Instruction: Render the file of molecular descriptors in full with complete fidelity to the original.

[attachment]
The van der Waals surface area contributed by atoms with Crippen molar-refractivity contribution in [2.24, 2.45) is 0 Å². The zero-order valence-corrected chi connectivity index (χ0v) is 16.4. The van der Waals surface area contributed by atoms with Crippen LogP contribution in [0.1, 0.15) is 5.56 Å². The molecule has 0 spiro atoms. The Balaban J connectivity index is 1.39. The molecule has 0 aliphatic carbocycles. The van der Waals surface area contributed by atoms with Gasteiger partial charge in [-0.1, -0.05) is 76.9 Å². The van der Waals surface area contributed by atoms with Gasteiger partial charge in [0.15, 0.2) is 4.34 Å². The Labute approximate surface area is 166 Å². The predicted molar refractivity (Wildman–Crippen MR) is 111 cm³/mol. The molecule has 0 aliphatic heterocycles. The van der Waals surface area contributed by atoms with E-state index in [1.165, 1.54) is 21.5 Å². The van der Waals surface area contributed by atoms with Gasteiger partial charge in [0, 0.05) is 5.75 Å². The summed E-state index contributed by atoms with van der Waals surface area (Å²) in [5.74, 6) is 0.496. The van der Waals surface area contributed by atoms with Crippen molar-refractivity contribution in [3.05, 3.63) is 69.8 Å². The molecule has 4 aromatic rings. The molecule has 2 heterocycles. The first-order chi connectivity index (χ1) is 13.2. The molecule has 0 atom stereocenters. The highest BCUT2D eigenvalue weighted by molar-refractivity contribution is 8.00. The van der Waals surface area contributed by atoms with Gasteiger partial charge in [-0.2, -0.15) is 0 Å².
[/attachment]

The van der Waals surface area contributed by atoms with Crippen molar-refractivity contribution in [2.24, 2.45) is 0 Å². The zero-order valence-corrected chi connectivity index (χ0v) is 16.4. The van der Waals surface area contributed by atoms with Crippen LogP contribution in [0.1, 0.15) is 5.56 Å². The molecule has 0 spiro atoms. The Balaban J connectivity index is 1.39. The molecule has 0 aliphatic carbocycles. The van der Waals surface area contributed by atoms with Gasteiger partial charge in [-0.1, -0.05) is 76.9 Å². The van der Waals surface area contributed by atoms with Gasteiger partial charge in [0.15, 0.2) is 4.34 Å². The Labute approximate surface area is 166 Å². The predicted molar refractivity (Wildman–Crippen MR) is 111 cm³/mol. The molecule has 0 aliphatic heterocycles. The van der Waals surface area contributed by atoms with E-state index in [1.165, 1.54) is 21.5 Å². The van der Waals surface area contributed by atoms with Gasteiger partial charge in [0, 0.05) is 5.75 Å². The summed E-state index contributed by atoms with van der Waals surface area (Å²) in [5.74, 6) is 0.496. The van der Waals surface area contributed by atoms with Crippen molar-refractivity contribution in [3.05, 3.63) is 69.8 Å². The molecule has 4 aromatic rings. The molecule has 2 heterocycles. The first-order chi connectivity index (χ1) is 13.2. The molecule has 0 atom stereocenters. The highest BCUT2D eigenvalue weighted by molar-refractivity contribution is 8.00. The van der Waals surface area contributed by atoms with Gasteiger partial charge in [-0.2, -0.15) is 0 Å².